By Zane Moses

For The Diamondback

The University of Maryland received almost $400,000 in donations this year during its first annual Giving Day, an all day, online fundraising effort this past Thursday.

Giving Day raises money and gifts that can go toward scholarships and bettering schools and programs at the university, said Brian Logue, the senior director of annual giving. This year, the university raised 2,881 gifts totaling $379,628.

"What we are trying to do is raise money and get donors by concentrating our efforts on that one day, 27 hours," Logue said.

From midnight Thursday to 3 a.m. Friday, the donating commenced for the full day, allowing for West Coast donations with an extra three hours.

The public policy school raised the largest amount of money, totaling $49,827. The behavioral and social sciences college received the most gifts that day with 261, 13 percent of the total gifts collected, adding up to $20,635.

Generating the greatest number of gifts was due to a large, devoted group of alumni and an organized social media campaign, said Deborah Rhebergen, the behavioral and social sciences college's assistant dean.

"Our alumni responded to the call to action and I think they liked the competitive spirit of the day and helped spread the word about the day broadly," she said.

The gifts the department received went toward one of six funds within it — depending on the donor's choice — which supported scholarships, study abroad opportunities, technology and faculty hires, Rhebergen said.

"We are very proud to have received the most gifts, and we look forward to sharing with our donors the impact that their gifts of all sizes will have," she said.

The Men's Crew Fund and the Triathlon Club Fund received the most donations among student organizations with 117 donations each. The Alpha Epsilon Phi Scholarship Fund received the most donations among Greek organizations with 31.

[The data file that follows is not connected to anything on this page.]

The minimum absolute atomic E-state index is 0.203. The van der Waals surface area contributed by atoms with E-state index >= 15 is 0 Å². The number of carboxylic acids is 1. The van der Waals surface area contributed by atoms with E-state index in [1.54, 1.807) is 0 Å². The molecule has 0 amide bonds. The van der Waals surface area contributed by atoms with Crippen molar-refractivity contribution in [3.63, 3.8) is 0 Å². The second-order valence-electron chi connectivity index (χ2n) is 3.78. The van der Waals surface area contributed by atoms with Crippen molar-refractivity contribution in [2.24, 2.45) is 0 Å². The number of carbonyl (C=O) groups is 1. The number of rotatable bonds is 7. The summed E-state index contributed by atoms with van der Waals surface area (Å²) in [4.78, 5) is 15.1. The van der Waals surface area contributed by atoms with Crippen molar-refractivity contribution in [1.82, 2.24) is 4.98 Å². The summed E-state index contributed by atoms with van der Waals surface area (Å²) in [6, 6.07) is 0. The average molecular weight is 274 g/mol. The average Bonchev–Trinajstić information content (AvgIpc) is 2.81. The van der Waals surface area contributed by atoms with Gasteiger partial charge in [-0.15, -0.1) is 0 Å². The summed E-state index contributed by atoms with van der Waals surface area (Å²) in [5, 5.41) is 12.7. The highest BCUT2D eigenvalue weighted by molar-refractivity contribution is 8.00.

Jim Rychner, the director of development and external relations for the Division of Student Affairs, said he expects the number of student-run organizations donations made to increase with time.

"What you see happen year by year with these kinds of things is it snowballs, so if people gave last year you reach out to them again and you keep it growing," Rychner said.

Giving Day used to be called Scholarship Day, which for the previous two years raised money for only scholarships, Logue said. The day has since expanded to fund more, and donors now have the option of choosing which programs to fund through specifically concentrated gifts or monetary donations, he said.

While there were no strict goals set for this year's fundraising, the day was a success, Logue said, especially comparing it to previous Scholarship Days. The university raised $324,212 and collected 2,035 gifts during last school year's Scholarship Day, he said.

The university worked toward fundraising with social media awareness campaigns and incentives for those who donated as well as for organizations and departments that received the gifts. The school also set aside $70,000 in matching funds as an incentive for organizations to yield gifts and donations.

"They get a sense that the money they earn is going a little bit farther because of the additional money that they, in turn, can earn back," Logue said.

Giving Day is set up to create a culture of philanthropy at the university, Logue said. He said he does not know how big Giving Day can become, but he wants it to be a day that students, alumni and faculty members can expect and look forward to.

"We are basically trying to unlock a world of possibilities for our students and faculty," Logue said. "If you talk about students, it's probably a lot of people around you that you interact with every day are there because of scholarships."